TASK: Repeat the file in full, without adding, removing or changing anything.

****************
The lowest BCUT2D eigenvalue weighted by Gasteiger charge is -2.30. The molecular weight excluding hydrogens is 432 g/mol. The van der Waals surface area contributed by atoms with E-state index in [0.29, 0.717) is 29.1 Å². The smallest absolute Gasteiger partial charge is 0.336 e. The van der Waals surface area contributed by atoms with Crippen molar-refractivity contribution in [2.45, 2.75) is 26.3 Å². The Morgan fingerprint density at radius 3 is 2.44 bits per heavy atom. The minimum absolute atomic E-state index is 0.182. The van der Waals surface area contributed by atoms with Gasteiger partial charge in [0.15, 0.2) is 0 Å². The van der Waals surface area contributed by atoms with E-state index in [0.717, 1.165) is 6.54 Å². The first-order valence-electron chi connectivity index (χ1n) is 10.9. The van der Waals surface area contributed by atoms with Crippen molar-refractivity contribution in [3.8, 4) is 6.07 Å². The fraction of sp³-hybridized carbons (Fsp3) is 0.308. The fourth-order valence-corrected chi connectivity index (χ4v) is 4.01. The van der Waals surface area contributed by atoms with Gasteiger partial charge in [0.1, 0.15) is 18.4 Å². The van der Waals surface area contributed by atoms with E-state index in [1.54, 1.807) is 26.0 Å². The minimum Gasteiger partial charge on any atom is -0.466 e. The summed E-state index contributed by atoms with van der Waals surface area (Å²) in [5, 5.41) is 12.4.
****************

The lowest BCUT2D eigenvalue weighted by Gasteiger charge is -2.30. The molecular weight excluding hydrogens is 432 g/mol. The van der Waals surface area contributed by atoms with E-state index in [0.29, 0.717) is 29.1 Å². The smallest absolute Gasteiger partial charge is 0.336 e. The van der Waals surface area contributed by atoms with Crippen molar-refractivity contribution in [2.45, 2.75) is 26.3 Å². The Morgan fingerprint density at radius 3 is 2.44 bits per heavy atom. The minimum absolute atomic E-state index is 0.182. The van der Waals surface area contributed by atoms with Gasteiger partial charge in [0.15, 0.2) is 0 Å². The van der Waals surface area contributed by atoms with E-state index in [0.717, 1.165) is 6.54 Å². The first-order valence-electron chi connectivity index (χ1n) is 10.9. The van der Waals surface area contributed by atoms with Crippen molar-refractivity contribution in [3.8, 4) is 6.07 Å². The fraction of sp³-hybridized carbons (Fsp3) is 0.308. The fourth-order valence-corrected chi connectivity index (χ4v) is 4.01. The van der Waals surface area contributed by atoms with Gasteiger partial charge in [0.1, 0.15) is 18.4 Å². The van der Waals surface area contributed by atoms with E-state index in [1.54, 1.807) is 26.0 Å². The minimum Gasteiger partial charge on any atom is -0.466 e. The summed E-state index contributed by atoms with van der Waals surface area (Å²) in [5, 5.41) is 12.4.